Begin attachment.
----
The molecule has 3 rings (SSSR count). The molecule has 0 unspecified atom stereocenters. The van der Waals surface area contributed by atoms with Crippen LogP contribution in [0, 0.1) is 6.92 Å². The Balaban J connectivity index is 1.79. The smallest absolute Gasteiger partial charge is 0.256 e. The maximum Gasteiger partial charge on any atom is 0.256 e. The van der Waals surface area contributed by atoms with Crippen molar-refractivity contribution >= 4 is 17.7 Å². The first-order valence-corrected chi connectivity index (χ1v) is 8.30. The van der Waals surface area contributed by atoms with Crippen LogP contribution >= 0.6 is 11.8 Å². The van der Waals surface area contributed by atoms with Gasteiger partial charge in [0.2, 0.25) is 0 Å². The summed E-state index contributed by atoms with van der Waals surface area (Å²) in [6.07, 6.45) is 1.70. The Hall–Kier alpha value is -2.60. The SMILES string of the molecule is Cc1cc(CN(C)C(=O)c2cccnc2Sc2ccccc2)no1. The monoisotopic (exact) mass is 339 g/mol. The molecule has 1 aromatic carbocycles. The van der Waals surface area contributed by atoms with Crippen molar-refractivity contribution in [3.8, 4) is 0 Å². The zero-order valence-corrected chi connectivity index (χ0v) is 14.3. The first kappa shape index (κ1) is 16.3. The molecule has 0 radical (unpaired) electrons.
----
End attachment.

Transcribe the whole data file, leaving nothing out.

The molecule has 3 rings (SSSR count). The molecule has 0 unspecified atom stereocenters. The van der Waals surface area contributed by atoms with Crippen LogP contribution in [0, 0.1) is 6.92 Å². The Balaban J connectivity index is 1.79. The smallest absolute Gasteiger partial charge is 0.256 e. The maximum Gasteiger partial charge on any atom is 0.256 e. The van der Waals surface area contributed by atoms with Crippen molar-refractivity contribution >= 4 is 17.7 Å². The first-order valence-corrected chi connectivity index (χ1v) is 8.30. The van der Waals surface area contributed by atoms with Crippen LogP contribution >= 0.6 is 11.8 Å². The van der Waals surface area contributed by atoms with Gasteiger partial charge in [0.2, 0.25) is 0 Å². The summed E-state index contributed by atoms with van der Waals surface area (Å²) in [6.07, 6.45) is 1.70. The Hall–Kier alpha value is -2.60. The SMILES string of the molecule is Cc1cc(CN(C)C(=O)c2cccnc2Sc2ccccc2)no1. The monoisotopic (exact) mass is 339 g/mol. The molecule has 1 aromatic carbocycles. The van der Waals surface area contributed by atoms with Crippen molar-refractivity contribution in [3.8, 4) is 0 Å². The zero-order valence-corrected chi connectivity index (χ0v) is 14.3. The first kappa shape index (κ1) is 16.3. The molecule has 0 radical (unpaired) electrons.